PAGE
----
posted by RolandOfEld at 12:29 PM on September 23, 2011

Instead of a wire coat hangar, try the Zip It. It's a plastic strip with a lot of hooks on it, and it's like $3, tops. Worked like a charm for me. They say they're disposable, but I've re-used mine a few times.
posted by Comrade_robot at 12:40 PM on September 23, 2011

Grocery store drain de-cloggers may help you temporarily, but it's pretty likely you need to just have the line snaked. If you rent, your landlord should pay for it. Otherwise, you can pay a plumber (I'm guessing on the order of $100, +/- for your area), or do it yourself. I believe big-box home repair stores rent snakes.
posted by jeffamaphone at 12:54 PM on September 23, 2011

For a slow drain, before you break out the caustic stuff, try an enzymatic/biological solution. My stand-by is Plumb Clean, but there are others, and even Drano has a Build-Up Remover product. These work especially well with toilet lines. Essentially, the stuff you're flushing down the drain tends to catch on the pipes and build up a sludge or plaque (similar to that inside blood vessels), which gradually reduces the pipe's capacity. The slower the water in the pipe, the more sludge gets deposited, and soon you have a clog. The enymes and bacteria in biological cleaners break up and even eat that sludge. It's advised to use these regularly (a spoonful monthly, for example -- a jar can last a year or two) for preventive maintenance.

It's also very useful to have, or have access to, a toilet snake (the type with the L or J-shaped pipe that gets into the trap) and a sink snake. But undersink traps, by design, can also be physically removed and cleaned manually. If it's PVC, you don't even need a wrench.

I will say that if you use a caustic chemical of any type (anything from lye to the sulfuric acid solution I had to use on a basement drain recently), use rubber gloves to protect your hands and protective eyewear if you subsequently try to plunge or otherwise mess with the standing water. If you call a plumber after using caustic solutions, they will hate you and maybe charge you extra, because it basically burns any exposed skin, even in mild solution.

By the way, Roto-Rooter will do cleanouts and augering, and can be less expensive than a plumber if you know that's what you need. We use them every 2-3 years on the backyard cleanout, although I'm trying to extend that by dumping root killer in the basement drains.
posted by dhartung at 1:12 PM on September 23, 2011

Speaking from recent personal experience, when you clean out your bathroom sink with a bent wire hanger (yes there are better tools, but you've already got your mind set on trying this first, right?), consider protective eyewear and gloves, because you'll accidentally send the sludge everywhere. You'll get tiny globs all over everything, and while they clean up super easy, in the first moment when they hit your face, you'll be tempted to vomit.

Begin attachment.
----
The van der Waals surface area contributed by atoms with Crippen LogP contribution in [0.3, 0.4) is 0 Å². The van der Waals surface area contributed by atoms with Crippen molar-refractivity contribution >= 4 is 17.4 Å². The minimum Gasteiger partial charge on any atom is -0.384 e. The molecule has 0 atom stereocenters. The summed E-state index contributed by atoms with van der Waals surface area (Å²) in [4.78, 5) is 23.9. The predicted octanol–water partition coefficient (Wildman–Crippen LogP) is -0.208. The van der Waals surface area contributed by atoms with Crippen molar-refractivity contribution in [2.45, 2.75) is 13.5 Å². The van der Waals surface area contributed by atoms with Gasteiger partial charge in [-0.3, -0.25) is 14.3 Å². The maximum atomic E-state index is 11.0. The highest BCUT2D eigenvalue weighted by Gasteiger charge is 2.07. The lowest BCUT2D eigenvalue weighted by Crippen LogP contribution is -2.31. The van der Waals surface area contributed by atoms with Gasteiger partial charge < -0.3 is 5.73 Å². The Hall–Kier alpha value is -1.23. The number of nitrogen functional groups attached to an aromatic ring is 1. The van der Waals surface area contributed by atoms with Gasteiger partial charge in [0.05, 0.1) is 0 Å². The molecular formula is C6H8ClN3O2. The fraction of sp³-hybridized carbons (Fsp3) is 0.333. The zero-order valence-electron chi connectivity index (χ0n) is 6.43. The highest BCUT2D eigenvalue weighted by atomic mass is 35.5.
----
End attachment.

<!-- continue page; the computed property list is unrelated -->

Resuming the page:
I have a plastic u-bend on my sink that can be removed by hand. I unscrewed it with a bucket underneath, drained the water, rinsed the u-bend, then ran the wire hanger up and down from the sink drain down to the open pipe. Got lots of hair and black (not smelly!) blobs out. Put the pipe back together and then it drained like a dream. Didn't spend a cent, didn't have any stinky chemical fumes, didn't have to wait for my husband to get around to looking at it. I feel like a champ.

I didn't try the bent wire hanger on the toilet, though. It just seemed like a bad idea. So we bought a toilet auger on Amazon. Got the cheapest one that had positive reviews. It took two or three goes before the toilet stopped being so fussy, but seems to have finally worked. I hear it brought up some mildly gross gunk, but I didn't witness because that was in "his" bathroom, not mine. We figured maybe the kids that lived here before us flushed some toys or something, but it didn't bring up any rubber ducky shreds.
posted by katieinshoes at 1:29 PM on September 23, 2011 [1 favorite]

I've had the deluxe plungers (the one on the right) unplug drains that a regular toilet-style (cup shaped) plunger wouldn't help. I reiterate the plunging in part because personally I really hate putting caustic stuff down drains. If this stronger plunging doesn't help, you might need a snake (the problem sounds like it's in the line after the sink and toilet join up but before the shower line connects).
posted by aught at 1:45 PM on September 23, 2011

Long shot, but make sure the vent stack isn't blocked.

Very good thought, but I think that would affect the tub draining as well.
posted by aught at 1:48 PM on September 23, 2011

Rather than the coat hangers or similar gear, the right way to clean your bathroom sink is to get on your hands and knees (plumber's crack opportunity!) with a wrench and take off the U-shaped trap that's in the cabinet underneath. Have a bucket under there, clean it out good, put it back.
posted by beagle at 2:31 PM on September 23, 2011

Just went through this myself. Toilet would mysteriously "burble" in the middle of the night, the shower and tub would back up, and the place started smelling like, well, ass.